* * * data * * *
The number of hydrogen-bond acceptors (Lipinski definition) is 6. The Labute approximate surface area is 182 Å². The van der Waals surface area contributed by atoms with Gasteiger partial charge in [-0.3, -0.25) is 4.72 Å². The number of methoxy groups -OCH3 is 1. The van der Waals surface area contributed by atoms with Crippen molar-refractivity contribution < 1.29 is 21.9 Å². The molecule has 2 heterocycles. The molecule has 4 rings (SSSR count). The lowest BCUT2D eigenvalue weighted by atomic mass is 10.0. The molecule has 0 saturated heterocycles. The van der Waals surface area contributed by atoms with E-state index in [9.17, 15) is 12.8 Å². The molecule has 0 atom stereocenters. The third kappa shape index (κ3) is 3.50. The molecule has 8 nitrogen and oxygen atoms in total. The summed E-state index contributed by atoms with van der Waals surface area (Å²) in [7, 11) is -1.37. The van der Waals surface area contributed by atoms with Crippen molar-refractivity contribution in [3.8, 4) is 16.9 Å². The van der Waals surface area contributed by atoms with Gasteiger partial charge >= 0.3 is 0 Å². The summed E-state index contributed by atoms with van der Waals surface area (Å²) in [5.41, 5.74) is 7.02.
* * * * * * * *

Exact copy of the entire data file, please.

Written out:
The number of hydrogen-bond acceptors (Lipinski definition) is 6. The Labute approximate surface area is 182 Å². The van der Waals surface area contributed by atoms with Gasteiger partial charge in [-0.3, -0.25) is 4.72 Å². The number of methoxy groups -OCH3 is 1. The van der Waals surface area contributed by atoms with Crippen molar-refractivity contribution < 1.29 is 21.9 Å². The molecule has 2 heterocycles. The molecule has 4 rings (SSSR count). The lowest BCUT2D eigenvalue weighted by atomic mass is 10.0. The molecule has 0 saturated heterocycles. The van der Waals surface area contributed by atoms with E-state index in [9.17, 15) is 12.8 Å². The molecule has 0 atom stereocenters. The third kappa shape index (κ3) is 3.50. The molecule has 8 nitrogen and oxygen atoms in total. The summed E-state index contributed by atoms with van der Waals surface area (Å²) in [7, 11) is -1.37. The van der Waals surface area contributed by atoms with Crippen molar-refractivity contribution in [3.8, 4) is 16.9 Å². The van der Waals surface area contributed by atoms with Gasteiger partial charge >= 0.3 is 0 Å². The summed E-state index contributed by atoms with van der Waals surface area (Å²) in [5.41, 5.74) is 7.02.